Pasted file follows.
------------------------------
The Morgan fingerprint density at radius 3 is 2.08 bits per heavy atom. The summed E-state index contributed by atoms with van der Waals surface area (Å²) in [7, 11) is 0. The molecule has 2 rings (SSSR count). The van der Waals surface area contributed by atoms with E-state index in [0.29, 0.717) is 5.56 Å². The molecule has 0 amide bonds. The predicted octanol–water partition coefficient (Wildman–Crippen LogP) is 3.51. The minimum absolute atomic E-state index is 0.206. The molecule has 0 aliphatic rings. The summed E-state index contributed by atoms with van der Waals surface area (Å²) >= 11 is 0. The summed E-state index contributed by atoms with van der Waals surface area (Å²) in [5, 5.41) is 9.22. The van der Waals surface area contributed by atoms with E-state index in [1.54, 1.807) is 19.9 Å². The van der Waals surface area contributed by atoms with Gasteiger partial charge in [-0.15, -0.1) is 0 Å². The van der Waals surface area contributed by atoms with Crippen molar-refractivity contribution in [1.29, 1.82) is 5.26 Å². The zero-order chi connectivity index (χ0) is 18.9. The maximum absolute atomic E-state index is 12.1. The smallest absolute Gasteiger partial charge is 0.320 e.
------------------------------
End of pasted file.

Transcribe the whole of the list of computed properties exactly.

The Morgan fingerprint density at radius 3 is 2.08 bits per heavy atom. The summed E-state index contributed by atoms with van der Waals surface area (Å²) in [7, 11) is 0. The molecule has 2 rings (SSSR count). The van der Waals surface area contributed by atoms with E-state index in [0.29, 0.717) is 5.56 Å². The molecule has 0 amide bonds. The predicted octanol–water partition coefficient (Wildman–Crippen LogP) is 3.51. The minimum absolute atomic E-state index is 0.206. The molecule has 0 aliphatic rings. The summed E-state index contributed by atoms with van der Waals surface area (Å²) >= 11 is 0. The summed E-state index contributed by atoms with van der Waals surface area (Å²) in [5, 5.41) is 9.22. The van der Waals surface area contributed by atoms with E-state index in [1.54, 1.807) is 19.9 Å². The van der Waals surface area contributed by atoms with Gasteiger partial charge in [-0.15, -0.1) is 0 Å². The van der Waals surface area contributed by atoms with Crippen molar-refractivity contribution in [1.29, 1.82) is 5.26 Å². The zero-order chi connectivity index (χ0) is 18.9. The maximum absolute atomic E-state index is 12.1. The smallest absolute Gasteiger partial charge is 0.320 e.